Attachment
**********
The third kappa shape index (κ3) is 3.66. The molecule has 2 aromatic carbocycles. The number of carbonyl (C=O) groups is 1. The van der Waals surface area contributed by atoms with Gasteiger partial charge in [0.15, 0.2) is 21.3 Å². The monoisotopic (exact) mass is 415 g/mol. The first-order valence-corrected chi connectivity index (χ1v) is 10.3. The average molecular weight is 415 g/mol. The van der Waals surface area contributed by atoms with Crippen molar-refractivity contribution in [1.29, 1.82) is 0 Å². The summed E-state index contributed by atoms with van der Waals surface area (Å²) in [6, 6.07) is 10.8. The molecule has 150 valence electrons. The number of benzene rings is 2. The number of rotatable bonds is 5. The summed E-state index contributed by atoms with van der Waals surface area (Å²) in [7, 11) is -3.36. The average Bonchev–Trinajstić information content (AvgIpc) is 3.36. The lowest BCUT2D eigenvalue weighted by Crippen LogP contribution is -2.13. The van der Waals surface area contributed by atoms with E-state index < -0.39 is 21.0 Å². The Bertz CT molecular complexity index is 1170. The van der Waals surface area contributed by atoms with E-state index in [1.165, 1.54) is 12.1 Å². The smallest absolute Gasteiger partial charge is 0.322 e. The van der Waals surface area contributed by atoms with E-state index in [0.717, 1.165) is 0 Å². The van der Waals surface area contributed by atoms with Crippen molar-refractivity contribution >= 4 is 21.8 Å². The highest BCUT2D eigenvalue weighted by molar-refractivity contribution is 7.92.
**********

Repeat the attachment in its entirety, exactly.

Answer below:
The third kappa shape index (κ3) is 3.66. The molecule has 2 aromatic carbocycles. The number of carbonyl (C=O) groups is 1. The van der Waals surface area contributed by atoms with Gasteiger partial charge in [0.15, 0.2) is 21.3 Å². The monoisotopic (exact) mass is 415 g/mol. The first-order valence-corrected chi connectivity index (χ1v) is 10.3. The average molecular weight is 415 g/mol. The van der Waals surface area contributed by atoms with Crippen molar-refractivity contribution in [1.29, 1.82) is 0 Å². The summed E-state index contributed by atoms with van der Waals surface area (Å²) in [6, 6.07) is 10.8. The molecule has 150 valence electrons. The number of benzene rings is 2. The number of rotatable bonds is 5. The summed E-state index contributed by atoms with van der Waals surface area (Å²) in [7, 11) is -3.36. The average Bonchev–Trinajstić information content (AvgIpc) is 3.36. The lowest BCUT2D eigenvalue weighted by Crippen LogP contribution is -2.13. The van der Waals surface area contributed by atoms with E-state index < -0.39 is 21.0 Å². The Bertz CT molecular complexity index is 1170. The van der Waals surface area contributed by atoms with E-state index in [1.165, 1.54) is 12.1 Å². The smallest absolute Gasteiger partial charge is 0.322 e. The van der Waals surface area contributed by atoms with E-state index in [0.717, 1.165) is 0 Å². The van der Waals surface area contributed by atoms with Crippen molar-refractivity contribution >= 4 is 21.8 Å². The highest BCUT2D eigenvalue weighted by molar-refractivity contribution is 7.92.